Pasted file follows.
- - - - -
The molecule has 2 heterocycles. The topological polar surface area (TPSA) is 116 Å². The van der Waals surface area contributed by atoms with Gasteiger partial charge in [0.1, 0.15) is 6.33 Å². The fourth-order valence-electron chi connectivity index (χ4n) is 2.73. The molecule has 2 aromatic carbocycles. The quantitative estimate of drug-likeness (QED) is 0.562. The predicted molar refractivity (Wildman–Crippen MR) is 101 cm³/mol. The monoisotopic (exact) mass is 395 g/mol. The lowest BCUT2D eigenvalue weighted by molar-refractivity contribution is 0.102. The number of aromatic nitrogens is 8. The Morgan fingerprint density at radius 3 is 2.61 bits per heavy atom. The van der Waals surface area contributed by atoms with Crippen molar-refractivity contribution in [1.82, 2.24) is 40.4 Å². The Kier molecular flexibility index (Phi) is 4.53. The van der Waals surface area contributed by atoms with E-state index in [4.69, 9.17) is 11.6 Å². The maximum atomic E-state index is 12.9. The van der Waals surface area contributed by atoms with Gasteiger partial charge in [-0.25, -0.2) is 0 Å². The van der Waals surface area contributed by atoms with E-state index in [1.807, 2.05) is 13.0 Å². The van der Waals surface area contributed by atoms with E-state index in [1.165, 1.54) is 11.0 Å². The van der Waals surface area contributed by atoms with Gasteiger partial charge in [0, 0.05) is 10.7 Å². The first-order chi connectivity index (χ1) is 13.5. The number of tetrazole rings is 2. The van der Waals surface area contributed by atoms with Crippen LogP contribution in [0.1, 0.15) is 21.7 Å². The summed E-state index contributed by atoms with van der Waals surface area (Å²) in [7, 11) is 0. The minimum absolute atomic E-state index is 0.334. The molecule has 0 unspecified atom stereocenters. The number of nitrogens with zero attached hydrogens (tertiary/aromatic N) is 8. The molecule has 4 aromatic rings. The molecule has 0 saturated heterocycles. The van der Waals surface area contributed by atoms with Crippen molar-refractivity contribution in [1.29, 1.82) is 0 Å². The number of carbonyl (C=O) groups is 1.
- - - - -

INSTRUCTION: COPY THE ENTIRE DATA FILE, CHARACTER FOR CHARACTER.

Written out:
The molecule has 2 heterocycles. The topological polar surface area (TPSA) is 116 Å². The van der Waals surface area contributed by atoms with Gasteiger partial charge in [0.1, 0.15) is 6.33 Å². The fourth-order valence-electron chi connectivity index (χ4n) is 2.73. The molecule has 2 aromatic carbocycles. The quantitative estimate of drug-likeness (QED) is 0.562. The predicted molar refractivity (Wildman–Crippen MR) is 101 cm³/mol. The monoisotopic (exact) mass is 395 g/mol. The lowest BCUT2D eigenvalue weighted by molar-refractivity contribution is 0.102. The number of aromatic nitrogens is 8. The Morgan fingerprint density at radius 3 is 2.61 bits per heavy atom. The van der Waals surface area contributed by atoms with Crippen molar-refractivity contribution in [1.82, 2.24) is 40.4 Å². The Kier molecular flexibility index (Phi) is 4.53. The van der Waals surface area contributed by atoms with E-state index in [4.69, 9.17) is 11.6 Å². The maximum atomic E-state index is 12.9. The van der Waals surface area contributed by atoms with Gasteiger partial charge in [-0.25, -0.2) is 0 Å². The van der Waals surface area contributed by atoms with E-state index in [1.807, 2.05) is 13.0 Å². The van der Waals surface area contributed by atoms with E-state index in [1.165, 1.54) is 11.0 Å². The van der Waals surface area contributed by atoms with Gasteiger partial charge in [0, 0.05) is 10.7 Å². The first-order chi connectivity index (χ1) is 13.5. The number of tetrazole rings is 2. The van der Waals surface area contributed by atoms with Crippen LogP contribution in [0.1, 0.15) is 21.7 Å². The summed E-state index contributed by atoms with van der Waals surface area (Å²) in [7, 11) is 0. The minimum absolute atomic E-state index is 0.334. The molecule has 0 unspecified atom stereocenters. The number of nitrogens with zero attached hydrogens (tertiary/aromatic N) is 8. The molecule has 4 aromatic rings. The molecule has 0 saturated heterocycles. The van der Waals surface area contributed by atoms with Crippen molar-refractivity contribution in [1.29, 1.82) is 0 Å². The number of carbonyl (C=O) groups is 1.